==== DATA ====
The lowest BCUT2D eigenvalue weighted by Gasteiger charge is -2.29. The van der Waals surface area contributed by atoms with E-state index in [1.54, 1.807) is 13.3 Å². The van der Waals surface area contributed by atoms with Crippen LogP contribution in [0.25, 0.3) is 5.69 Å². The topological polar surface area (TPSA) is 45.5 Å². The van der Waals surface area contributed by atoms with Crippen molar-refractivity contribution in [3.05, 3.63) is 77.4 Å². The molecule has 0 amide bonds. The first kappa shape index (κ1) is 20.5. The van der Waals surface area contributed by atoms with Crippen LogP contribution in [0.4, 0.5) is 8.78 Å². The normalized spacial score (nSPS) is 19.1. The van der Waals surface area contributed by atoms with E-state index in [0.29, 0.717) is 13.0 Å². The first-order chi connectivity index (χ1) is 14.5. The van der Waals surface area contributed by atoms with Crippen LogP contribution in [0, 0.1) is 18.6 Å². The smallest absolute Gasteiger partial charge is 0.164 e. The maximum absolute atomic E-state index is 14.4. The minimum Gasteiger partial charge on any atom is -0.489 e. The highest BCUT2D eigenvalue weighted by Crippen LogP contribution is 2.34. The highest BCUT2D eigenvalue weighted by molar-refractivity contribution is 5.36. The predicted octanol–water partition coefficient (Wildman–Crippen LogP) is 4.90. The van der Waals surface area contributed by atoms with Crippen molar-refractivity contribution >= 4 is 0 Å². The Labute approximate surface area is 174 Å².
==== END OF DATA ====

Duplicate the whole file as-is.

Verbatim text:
The lowest BCUT2D eigenvalue weighted by Gasteiger charge is -2.29. The van der Waals surface area contributed by atoms with E-state index in [1.54, 1.807) is 13.3 Å². The van der Waals surface area contributed by atoms with Crippen LogP contribution in [0.25, 0.3) is 5.69 Å². The topological polar surface area (TPSA) is 45.5 Å². The van der Waals surface area contributed by atoms with Crippen molar-refractivity contribution in [3.05, 3.63) is 77.4 Å². The molecule has 0 amide bonds. The first kappa shape index (κ1) is 20.5. The van der Waals surface area contributed by atoms with Crippen LogP contribution in [0.4, 0.5) is 8.78 Å². The normalized spacial score (nSPS) is 19.1. The van der Waals surface area contributed by atoms with E-state index in [0.29, 0.717) is 13.0 Å². The first-order chi connectivity index (χ1) is 14.5. The van der Waals surface area contributed by atoms with Crippen LogP contribution in [0, 0.1) is 18.6 Å². The smallest absolute Gasteiger partial charge is 0.164 e. The maximum absolute atomic E-state index is 14.4. The minimum Gasteiger partial charge on any atom is -0.489 e. The highest BCUT2D eigenvalue weighted by Crippen LogP contribution is 2.34. The highest BCUT2D eigenvalue weighted by molar-refractivity contribution is 5.36. The predicted octanol–water partition coefficient (Wildman–Crippen LogP) is 4.90. The van der Waals surface area contributed by atoms with Crippen molar-refractivity contribution >= 4 is 0 Å². The Labute approximate surface area is 174 Å².